Published: Feb. 24, 2017 By
Drone flying

The advent of unmanned aerial vehicles, a.k.a. drones, presents a wealth of possibilities for improving everything from storm tracking and crop monitoring to military operations and commercial shipping. But with these possibilities also comes a host of legal, ethical and social considerations.

CU Boulder will bring artists, lawyers, scientists, ethicists and military experts together for a frank, public discussion of these issues March 3-4 called “Policy, Ethics and the Future of Drones.”

“So far, drones have primarily been thought of in technological terms: How do you build a better drone and how do you implement it?” said Lorraine M. Bayard de Volo, associate director of policy for the Integrated Remote and In Situ Sensing (IRISS) initiative, which is hosting the event. “But we also need experts from social science, law and the humanities to help us think through the promise and pitfalls of this new technology.”

Bayard de Volo said the main goal of the event is to get people talking outside of their silos and across their areas of expertise.

If you go

What: “Policy, Ethics, and the Future of Drones”

Where: Atlas Building, Room 100

When: Friday, March 3, 4-5:30: Saturday, March 4, 9:30 a.m. to 3:15 p.m.

Cost: Free and open to the public

Details: View complete schedule  

IRISS was launched in 2015 as part of CU Boulder’s Grand Challenge, which fuses the university’s strengths in earth, space and social sciences with new technologies and partners to address pressing world problems.

While its focus extends beyond drones, it has several ambitious drone-related projects in the works:

  • For Project Storm, researchers are developing unmanned aircraft systems that can fly into a supercell and collect data in real time, ultimately helping to better predict tornadoes and increase warning lead times.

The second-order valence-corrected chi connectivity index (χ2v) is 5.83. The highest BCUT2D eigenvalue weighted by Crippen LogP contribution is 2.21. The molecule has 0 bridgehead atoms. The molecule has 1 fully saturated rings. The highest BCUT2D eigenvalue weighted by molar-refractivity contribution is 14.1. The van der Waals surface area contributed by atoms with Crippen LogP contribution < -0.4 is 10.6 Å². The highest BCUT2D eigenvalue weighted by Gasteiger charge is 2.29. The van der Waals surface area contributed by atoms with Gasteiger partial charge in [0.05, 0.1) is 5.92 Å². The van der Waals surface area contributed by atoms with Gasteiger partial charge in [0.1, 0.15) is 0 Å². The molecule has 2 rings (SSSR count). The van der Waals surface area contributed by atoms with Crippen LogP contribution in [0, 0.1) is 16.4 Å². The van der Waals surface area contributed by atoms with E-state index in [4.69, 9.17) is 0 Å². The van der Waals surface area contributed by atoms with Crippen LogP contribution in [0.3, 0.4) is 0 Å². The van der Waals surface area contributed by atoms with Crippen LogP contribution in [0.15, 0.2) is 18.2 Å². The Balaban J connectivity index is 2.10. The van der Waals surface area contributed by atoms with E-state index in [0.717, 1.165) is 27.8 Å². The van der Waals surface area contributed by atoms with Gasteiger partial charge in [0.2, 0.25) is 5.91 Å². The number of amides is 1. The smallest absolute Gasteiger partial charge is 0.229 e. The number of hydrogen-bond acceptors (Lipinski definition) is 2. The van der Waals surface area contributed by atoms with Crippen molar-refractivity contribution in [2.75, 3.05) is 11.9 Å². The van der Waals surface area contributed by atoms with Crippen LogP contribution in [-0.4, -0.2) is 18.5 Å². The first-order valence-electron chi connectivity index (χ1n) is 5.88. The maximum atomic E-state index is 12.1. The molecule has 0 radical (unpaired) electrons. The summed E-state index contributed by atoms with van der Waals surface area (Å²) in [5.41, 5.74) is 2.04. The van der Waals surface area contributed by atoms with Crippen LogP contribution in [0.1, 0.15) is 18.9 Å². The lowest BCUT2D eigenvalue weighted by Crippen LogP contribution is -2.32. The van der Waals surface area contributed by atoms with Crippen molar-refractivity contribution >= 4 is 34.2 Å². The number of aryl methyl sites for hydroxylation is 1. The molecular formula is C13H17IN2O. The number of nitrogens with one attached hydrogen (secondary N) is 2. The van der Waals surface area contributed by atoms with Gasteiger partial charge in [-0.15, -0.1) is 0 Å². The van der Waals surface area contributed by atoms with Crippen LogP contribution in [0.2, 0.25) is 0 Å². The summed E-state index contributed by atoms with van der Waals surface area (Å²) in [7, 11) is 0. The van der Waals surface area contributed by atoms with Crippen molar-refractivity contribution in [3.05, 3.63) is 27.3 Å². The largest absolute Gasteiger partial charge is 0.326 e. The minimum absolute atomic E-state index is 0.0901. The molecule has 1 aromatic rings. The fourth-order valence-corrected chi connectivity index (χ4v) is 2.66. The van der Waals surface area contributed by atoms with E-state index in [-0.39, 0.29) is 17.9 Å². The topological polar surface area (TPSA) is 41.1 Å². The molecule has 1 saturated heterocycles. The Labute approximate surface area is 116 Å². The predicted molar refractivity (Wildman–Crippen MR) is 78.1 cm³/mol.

• For Project Drought, scientists are working to combine soil moisture measurements from low-flying drones with satellite observations to assess drought and flood risk and improve predictions about crop yields.
  • For Project Map, engineers and archeologists are working to create 3D maps of key sites.

Now, via Project Society, IRISS hopes to develop a national model for engaging the social sciences, humanities and law experts early on in conversations about the impacts of technological innovation. The project, co-led by Bayard de Volo and Emily Yeh of CU Boulder's Geography Department, also hopes to foster CU research that could inform drone policy.

Shifting attitudes on drones

Bayard de Volo, a political scientist who has studied drones in a military context, said she believes attitudes are shifting about drones, as the public has moved from viewing them primarily in the context of war to a time when they are acknowledging their promise for things like fire and wildlife monitoring or delivering medicines to hard-to-reach places.

“There are more positive connotations associated with drones today,” she said.

Still, concerns remain about how much privacy citizens risk sacrificing for those benefits.

Poet Kim Garcia will touch on those concerns with a reading from her 2016 book, “Drone.” And CU Boulder Dance Professor Michelle Ellsworth will follow up with a performance art piece titled “Phone Homer: Clytemnestra’s Guide to Surveillance-Free Living.”

Other panel discussions will touch on drones in warfare, and policy and regulations around drones.

IRISS Chief Technologist Cory Dixon hopes the symposium will be the first of many.

“There is more to these challenges than just the engineering and science piece,” said Dixon. “There are other voices that need to be heard and we want to continue to create opportunities for those dialogues.”